Younger Adults With Diabetes Report Low Receipt of Healthcare During COVID-19

November 23, 2021
Connor Iapoce

Connor Iapoce is an associate editor for HCPLive and joined the MJH Life Sciences team in April 2021. He graduated from The College of New Jersey with a degree in Journalism and Professional Writing. He enjoys listening to records, going to concerts, and playing with his cat Squish. You can reach him at

Adults aged 18–29 years (87%) with diabetes were more likely to report missed medical care during COVID-19, compared to those aged 30–59 years (63%) or ≥60 years (26%).

Although poorly managed diabetes is a risk factor for severe COVID-19, the extent of which the pandemic has affected diabetes care and management, particularly whether this factor is varying across age groups, remains unknown.

As a result, a team of investigators evaluated access to and use of health care, as well as attitudes, experiences, and behaviors on COVID-19 prevention and vaccination, through the administration of a non-probability, Internet-based survey during February - March 2021.

Led by Catherine E. Barrett, Division of Diabetes Translation, National Center for Chronic Disease Prevention and Health Promotion, Centers for Disease Control, investigators observed that nearly 9 in 10 younger adults with diabetes, aged 18 - 29 years, reported delayed receipt of health care during the COVID-19 pandemic.


Out of 8,485 adults in the US who were eligible, a total of 5,261 (62.1%) completed the COVID-19 Outbreak Public Evaluation Initiative survey. From this number, 760 (14%) who reported diabetes currently managed by regular medication or treatment were included in the analyses.

The demographic variables for the study included age, sex, race/ethnicity, household income, education level, employment status, US Census region, and health insurance status.

Additionally, the experiences, attitudes, and behaviors related to COVID-19 included knowing someone with a positive test result of had died from COVID-19, perception of being at risk for severe COVID-19, vaccination intention, and a composite measure of support for and adherence of recommended COVID-19 prevention behavior.

Further, in regard to health care access and use, survey respondents reported if they had delayed or avoided medical care due to concerns related to COVID-19, as well as whether their ability to access care or medication was easier, harder, or unaffected as a consequence of the pandemic.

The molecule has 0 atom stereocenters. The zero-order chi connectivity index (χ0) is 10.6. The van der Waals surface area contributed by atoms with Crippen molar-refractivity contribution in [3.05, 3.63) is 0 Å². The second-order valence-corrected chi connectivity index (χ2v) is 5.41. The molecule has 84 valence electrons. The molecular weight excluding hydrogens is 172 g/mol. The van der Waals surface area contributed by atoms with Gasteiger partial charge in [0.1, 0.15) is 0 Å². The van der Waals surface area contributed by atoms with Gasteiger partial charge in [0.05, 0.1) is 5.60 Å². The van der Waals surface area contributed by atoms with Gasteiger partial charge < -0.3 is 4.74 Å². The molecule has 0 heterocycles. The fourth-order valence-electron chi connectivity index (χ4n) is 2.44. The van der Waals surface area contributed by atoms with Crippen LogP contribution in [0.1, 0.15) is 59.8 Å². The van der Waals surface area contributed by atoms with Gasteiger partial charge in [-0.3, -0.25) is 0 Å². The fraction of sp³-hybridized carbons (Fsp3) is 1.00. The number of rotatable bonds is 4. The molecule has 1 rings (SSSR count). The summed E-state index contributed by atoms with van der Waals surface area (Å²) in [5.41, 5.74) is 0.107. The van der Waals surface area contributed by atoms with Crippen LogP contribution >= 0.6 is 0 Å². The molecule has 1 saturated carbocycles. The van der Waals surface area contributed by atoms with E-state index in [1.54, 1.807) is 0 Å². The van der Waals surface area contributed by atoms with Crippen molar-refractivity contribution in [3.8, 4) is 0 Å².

In the statistical analysis, weighted percentages and 95% confidence intervals were calculated by age group (18 - 29, 30 - 59, and ≥60 years). Data in the age groups showed 79 patients in the 18 - 29 years group, 372 patients in the 30 - 59 years group, and 309 patients in the ≥60 year group.


Investigators observed a larger proportion of younger adults with diabetes reported not knowing someone who had received a positive SARS-CoV-2 test result (90%), compared to adults aged 30 - 59 years (69%) or ≥60 years (57%), P <.001.

Younger adults reported lowest support for COVID-19 prevention guidelines (28%) and COVID-19 prevention behaviors (30%), compared to adults aged 30 - 59 years (62% and 64%, respectively; P <.001) and ≥60 years (51% and 72%, respectively; P <.001).

Additionally, younger adults reported having the lowest percentage of in-person health care appointments (53%), compared to those aged 30 - 59 years (76%) and ≥60 years (85%), P <.001.

Data show both adults aged 18 - 29 years (87%) and adults aged 30 - 59 years (63%) were more likely to report delayed health care, compared to adults aged ≥60 years (26%, P <.001).

Additionally, investigators observed adults with diabetes aged <60 years were less likely to report unaffected access to diabetes medications (44%, 18 - 29 years; 72%, 30 - 59 years), compared to adults aged ≥60 years (96%, P <.001).

Out of survey respondents with diabetes, 28%, 33%, and 17% of those aged 18–29 years, 30–59 years, ≥60 years, respectively reported that their health care was disrupted due to personal concerns that the health care system might be overwhelmed (P = .001).

Overall, the most common reason for disruption in care among younger adults was concern about becoming infected with SARS-CoV-2 (44%), which did not significantly differ from that of adults aged ≥30 years (31%, 30 - 59 years; 27%, ≥60 years, P = 0.151).


Barrett and colleagues concluded younger adults with diabetes reported the lowest receipt of health care during the COVID-19 pandemic. They noted most of these patients did not consider themselves at risk for severe COVID-19 with the lowest engagement in preventive behaviors.

“During the COVID-19 pandemic, efforts to enhance access to diabetes care for adults with diabetes and deliver public health messages emphasizing the importance of diabetes management and COVID-19 prevention, including vaccination, are warranted, especially in younger adults,” investigators wrote.

The study, “Health Care Access and Use Among Adults with Diabetes During the COVID-19 Pandemic — United States, February–March 2021,” was published by the CDC.